Potting passion in the Dargle

2010-01-22 15:35

THE thought of controlling 55 kilograms of wet, slippery terracotta clay on a potter's wheel is a mind-boggling one.

“It's heavier than a bag of cement,” says potter Ian Glenny cheerfully as he explains that lifting the thrown pots into his biggest kiln, which can only hold two at a time, is no mean feat either. And then they have to be fired, slowly, for around 24 hours.

Glenny, working at his Dargle Valley Pottery, where he has been living for the past 31 years, has made 20 of the monster pots, as well as another 20 which weighed 45 kilograms wet - not that much smaller, or easier to work with.

The pots were a special order, from a friend of a friend, for a nursery in Johannesburg and are designed to be garden features. The nursery ordered 16 of them and Glenny made a few extra, just in case of cracking in the kiln.

The clay for the terracotta that is a major feature of Glenny's work is dug on the property and then processed by the potter. Even the parking area at Dargle Valley Pottery is an outdoor showroom for his terracotta pots - chunky, tactile, an enticing warm orange-red colour and in all shapes and sizes. And enter Glenny's gallery, and there are more and more pots, both glazed and unglazed.

Some of Glenny's most popular lines these days are his fireplaces, his tagines (flat-based clay pots with a cone shaped lid, used for slow cooking on top of a stove) and his pizza ovens.

“Obviously, you have to add something to the clay to make them flame resistant or they would crack. There was quite a bit of trial and error to get it right, but now they work like a dream.”

Glenny is not giving away his secret ingredient - there are plenty of imitators around and he knows that they would love to get their hands on his recipe for making his clay impervious to breaking under heat, but he is not telling.

He also makes ibashis - originally a Japanese idea, but Glenny describes it as being like a clay Weber braai.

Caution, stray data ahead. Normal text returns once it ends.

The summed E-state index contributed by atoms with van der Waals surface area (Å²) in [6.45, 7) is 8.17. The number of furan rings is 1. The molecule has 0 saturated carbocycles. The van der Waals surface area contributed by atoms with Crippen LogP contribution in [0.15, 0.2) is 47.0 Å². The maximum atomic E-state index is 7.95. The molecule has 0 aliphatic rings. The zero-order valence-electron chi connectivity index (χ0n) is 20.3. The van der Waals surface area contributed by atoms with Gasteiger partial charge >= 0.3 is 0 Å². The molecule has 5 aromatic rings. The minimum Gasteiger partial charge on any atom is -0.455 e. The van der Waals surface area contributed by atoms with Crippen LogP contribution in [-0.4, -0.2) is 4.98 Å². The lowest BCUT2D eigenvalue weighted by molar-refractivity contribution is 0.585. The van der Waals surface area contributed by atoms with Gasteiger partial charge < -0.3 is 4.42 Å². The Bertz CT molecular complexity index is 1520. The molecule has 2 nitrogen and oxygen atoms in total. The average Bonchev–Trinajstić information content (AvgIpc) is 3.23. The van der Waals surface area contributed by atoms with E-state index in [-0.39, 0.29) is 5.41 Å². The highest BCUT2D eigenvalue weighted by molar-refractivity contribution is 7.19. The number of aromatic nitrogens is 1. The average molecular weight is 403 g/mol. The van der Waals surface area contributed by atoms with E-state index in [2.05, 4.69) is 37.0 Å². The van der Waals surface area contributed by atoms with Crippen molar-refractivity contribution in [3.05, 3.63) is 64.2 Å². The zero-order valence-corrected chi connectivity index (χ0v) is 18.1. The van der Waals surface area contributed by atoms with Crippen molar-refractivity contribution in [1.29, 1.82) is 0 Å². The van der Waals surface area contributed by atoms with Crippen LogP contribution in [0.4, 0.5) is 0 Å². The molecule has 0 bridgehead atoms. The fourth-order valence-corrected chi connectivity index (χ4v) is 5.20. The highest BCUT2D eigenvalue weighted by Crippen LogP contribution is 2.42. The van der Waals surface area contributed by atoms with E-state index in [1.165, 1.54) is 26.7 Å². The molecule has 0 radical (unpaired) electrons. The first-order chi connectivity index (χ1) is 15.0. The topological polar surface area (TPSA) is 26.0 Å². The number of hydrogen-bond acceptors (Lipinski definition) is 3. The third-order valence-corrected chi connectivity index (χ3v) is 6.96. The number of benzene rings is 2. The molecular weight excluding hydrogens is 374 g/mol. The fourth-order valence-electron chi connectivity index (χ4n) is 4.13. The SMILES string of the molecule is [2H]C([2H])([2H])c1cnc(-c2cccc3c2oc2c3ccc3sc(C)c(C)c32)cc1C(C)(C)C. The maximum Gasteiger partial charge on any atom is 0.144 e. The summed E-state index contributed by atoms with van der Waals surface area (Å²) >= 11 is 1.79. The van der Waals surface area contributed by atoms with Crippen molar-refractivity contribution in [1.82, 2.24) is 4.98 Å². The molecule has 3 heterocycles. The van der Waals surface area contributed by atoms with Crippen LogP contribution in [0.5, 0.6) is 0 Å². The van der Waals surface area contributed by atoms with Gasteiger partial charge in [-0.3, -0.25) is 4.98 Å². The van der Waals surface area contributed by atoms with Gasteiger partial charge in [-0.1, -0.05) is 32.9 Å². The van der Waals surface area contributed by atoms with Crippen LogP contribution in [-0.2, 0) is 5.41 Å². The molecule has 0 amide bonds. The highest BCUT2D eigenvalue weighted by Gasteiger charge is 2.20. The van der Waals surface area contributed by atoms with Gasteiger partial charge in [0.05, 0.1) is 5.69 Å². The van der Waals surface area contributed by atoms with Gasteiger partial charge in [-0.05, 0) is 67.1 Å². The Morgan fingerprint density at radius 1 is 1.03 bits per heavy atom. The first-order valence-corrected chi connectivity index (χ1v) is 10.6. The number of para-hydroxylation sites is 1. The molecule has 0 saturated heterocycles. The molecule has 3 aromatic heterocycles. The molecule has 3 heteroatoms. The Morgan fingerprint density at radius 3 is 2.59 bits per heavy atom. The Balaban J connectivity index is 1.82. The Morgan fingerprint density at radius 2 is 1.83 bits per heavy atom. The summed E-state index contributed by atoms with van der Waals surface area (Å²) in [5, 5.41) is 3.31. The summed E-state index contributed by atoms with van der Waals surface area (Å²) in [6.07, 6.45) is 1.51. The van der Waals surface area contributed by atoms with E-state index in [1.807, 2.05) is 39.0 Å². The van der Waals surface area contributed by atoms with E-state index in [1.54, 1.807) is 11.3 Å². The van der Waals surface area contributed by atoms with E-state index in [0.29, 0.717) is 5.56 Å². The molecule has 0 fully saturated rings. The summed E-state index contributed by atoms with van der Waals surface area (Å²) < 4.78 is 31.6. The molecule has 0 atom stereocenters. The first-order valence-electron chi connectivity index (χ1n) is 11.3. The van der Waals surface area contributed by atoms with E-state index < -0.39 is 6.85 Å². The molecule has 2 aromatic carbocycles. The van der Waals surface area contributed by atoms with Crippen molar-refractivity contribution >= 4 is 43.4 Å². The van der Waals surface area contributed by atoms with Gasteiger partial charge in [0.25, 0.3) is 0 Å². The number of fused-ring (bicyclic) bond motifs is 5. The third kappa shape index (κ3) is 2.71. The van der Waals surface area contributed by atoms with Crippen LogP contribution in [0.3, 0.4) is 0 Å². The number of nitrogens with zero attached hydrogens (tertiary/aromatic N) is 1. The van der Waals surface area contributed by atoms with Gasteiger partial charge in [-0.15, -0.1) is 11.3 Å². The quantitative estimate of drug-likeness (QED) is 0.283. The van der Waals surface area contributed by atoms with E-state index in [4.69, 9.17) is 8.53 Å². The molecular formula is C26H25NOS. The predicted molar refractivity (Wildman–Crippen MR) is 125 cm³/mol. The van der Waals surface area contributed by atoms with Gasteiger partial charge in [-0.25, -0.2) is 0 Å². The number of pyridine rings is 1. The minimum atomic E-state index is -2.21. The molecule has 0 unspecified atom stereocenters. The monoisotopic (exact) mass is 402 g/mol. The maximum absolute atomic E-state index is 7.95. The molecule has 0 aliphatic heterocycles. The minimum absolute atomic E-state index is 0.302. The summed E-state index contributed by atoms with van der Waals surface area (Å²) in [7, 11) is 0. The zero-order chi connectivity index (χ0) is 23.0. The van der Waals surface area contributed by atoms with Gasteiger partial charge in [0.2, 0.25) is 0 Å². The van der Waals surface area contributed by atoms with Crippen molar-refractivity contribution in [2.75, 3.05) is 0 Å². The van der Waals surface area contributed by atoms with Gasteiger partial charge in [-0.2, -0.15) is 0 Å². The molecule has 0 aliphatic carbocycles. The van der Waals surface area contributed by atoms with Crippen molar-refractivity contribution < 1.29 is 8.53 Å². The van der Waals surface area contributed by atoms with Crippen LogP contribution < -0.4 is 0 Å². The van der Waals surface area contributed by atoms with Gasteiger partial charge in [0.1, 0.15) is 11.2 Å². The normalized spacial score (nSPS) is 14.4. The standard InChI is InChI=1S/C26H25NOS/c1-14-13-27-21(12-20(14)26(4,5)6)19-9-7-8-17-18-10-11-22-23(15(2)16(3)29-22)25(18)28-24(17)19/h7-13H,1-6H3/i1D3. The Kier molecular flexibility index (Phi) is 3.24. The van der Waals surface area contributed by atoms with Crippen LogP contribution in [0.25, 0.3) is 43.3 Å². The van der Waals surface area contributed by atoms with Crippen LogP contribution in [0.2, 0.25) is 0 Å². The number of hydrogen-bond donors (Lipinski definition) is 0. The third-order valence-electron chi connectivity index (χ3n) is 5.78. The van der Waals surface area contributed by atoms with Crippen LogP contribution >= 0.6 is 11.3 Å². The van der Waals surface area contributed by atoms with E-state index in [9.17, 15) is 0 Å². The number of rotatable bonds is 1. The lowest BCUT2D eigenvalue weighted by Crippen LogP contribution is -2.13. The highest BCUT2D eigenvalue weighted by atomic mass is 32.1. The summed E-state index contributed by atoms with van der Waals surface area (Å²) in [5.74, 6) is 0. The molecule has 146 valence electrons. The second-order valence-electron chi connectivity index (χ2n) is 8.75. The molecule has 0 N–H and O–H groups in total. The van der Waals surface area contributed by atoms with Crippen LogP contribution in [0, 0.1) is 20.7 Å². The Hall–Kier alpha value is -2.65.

“You just put the charcoal in, light it and leave it for an hour, and off you go.”

He describes a recent meal he cooked in one - fish, with potatoes in foil - and while he and his guests were eating that, he put in bananas, apples and pears, and served them with fresh cream. It certainly sounds delicious.

“Not long ago, we took one to the beach and while we were cooking our lunch, I sold two more,” he says. “People who were walking past stopped to have a look and were hooked.”

Glenny has been part of the Midlands Meander since its foundation and was one of the leading lights in its creation.

Besides selling from his own studio, he also owns the old station master's house in Lion's River.

Built in 1880, it is a listed building. When he bought the house, it was in terrible condition, particularly the surrounding land that goes with the house where bugweed, wattle and brambles had taken over. There were times when, says Glenny, he had several nervous breakdowns wondering what he had done. But now it is a gallery selling the work of around 40 crafters, including Glenny, with room for more. But he still reckons 70% of his sales are made in his studio, a cavernous but friendly space, filled with pots of all kinds and innumerable welcoming dogs.

* Glenny's Dargle Valley Pottery is number 315 on the Midlands Meander Map. The telephone number is 033 234 4377.

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